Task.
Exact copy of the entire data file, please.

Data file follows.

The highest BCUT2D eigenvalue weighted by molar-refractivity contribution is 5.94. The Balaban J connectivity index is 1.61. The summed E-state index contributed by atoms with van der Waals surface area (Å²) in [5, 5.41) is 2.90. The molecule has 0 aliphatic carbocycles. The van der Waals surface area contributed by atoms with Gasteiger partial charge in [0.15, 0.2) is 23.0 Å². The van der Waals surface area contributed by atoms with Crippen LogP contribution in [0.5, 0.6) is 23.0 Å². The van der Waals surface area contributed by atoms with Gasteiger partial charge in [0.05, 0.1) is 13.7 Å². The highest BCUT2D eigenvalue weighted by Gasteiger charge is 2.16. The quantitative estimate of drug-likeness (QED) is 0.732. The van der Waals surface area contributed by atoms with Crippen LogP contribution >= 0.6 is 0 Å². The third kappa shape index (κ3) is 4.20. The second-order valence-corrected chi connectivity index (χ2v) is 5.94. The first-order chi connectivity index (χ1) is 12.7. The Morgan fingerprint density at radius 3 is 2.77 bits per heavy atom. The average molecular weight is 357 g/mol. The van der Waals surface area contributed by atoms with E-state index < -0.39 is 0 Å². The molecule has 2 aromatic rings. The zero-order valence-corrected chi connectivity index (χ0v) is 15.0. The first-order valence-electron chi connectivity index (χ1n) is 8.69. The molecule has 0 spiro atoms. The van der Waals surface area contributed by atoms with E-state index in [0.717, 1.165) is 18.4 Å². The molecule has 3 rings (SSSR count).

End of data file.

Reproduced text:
The highest BCUT2D eigenvalue weighted by molar-refractivity contribution is 5.94. The Balaban J connectivity index is 1.61. The summed E-state index contributed by atoms with van der Waals surface area (Å²) in [5, 5.41) is 2.90. The molecule has 0 aliphatic carbocycles. The van der Waals surface area contributed by atoms with Gasteiger partial charge in [0.15, 0.2) is 23.0 Å². The van der Waals surface area contributed by atoms with Crippen LogP contribution in [0.5, 0.6) is 23.0 Å². The van der Waals surface area contributed by atoms with Gasteiger partial charge in [0.05, 0.1) is 13.7 Å². The highest BCUT2D eigenvalue weighted by Gasteiger charge is 2.16. The quantitative estimate of drug-likeness (QED) is 0.732. The van der Waals surface area contributed by atoms with Crippen LogP contribution >= 0.6 is 0 Å². The third kappa shape index (κ3) is 4.20. The second-order valence-corrected chi connectivity index (χ2v) is 5.94. The first-order chi connectivity index (χ1) is 12.7. The Morgan fingerprint density at radius 3 is 2.77 bits per heavy atom. The average molecular weight is 357 g/mol. The van der Waals surface area contributed by atoms with E-state index < -0.39 is 0 Å². The molecule has 2 aromatic rings. The zero-order valence-corrected chi connectivity index (χ0v) is 15.0. The first-order valence-electron chi connectivity index (χ1n) is 8.69. The molecule has 0 spiro atoms. The van der Waals surface area contributed by atoms with E-state index in [0.717, 1.165) is 18.4 Å². The molecule has 3 rings (SSSR count).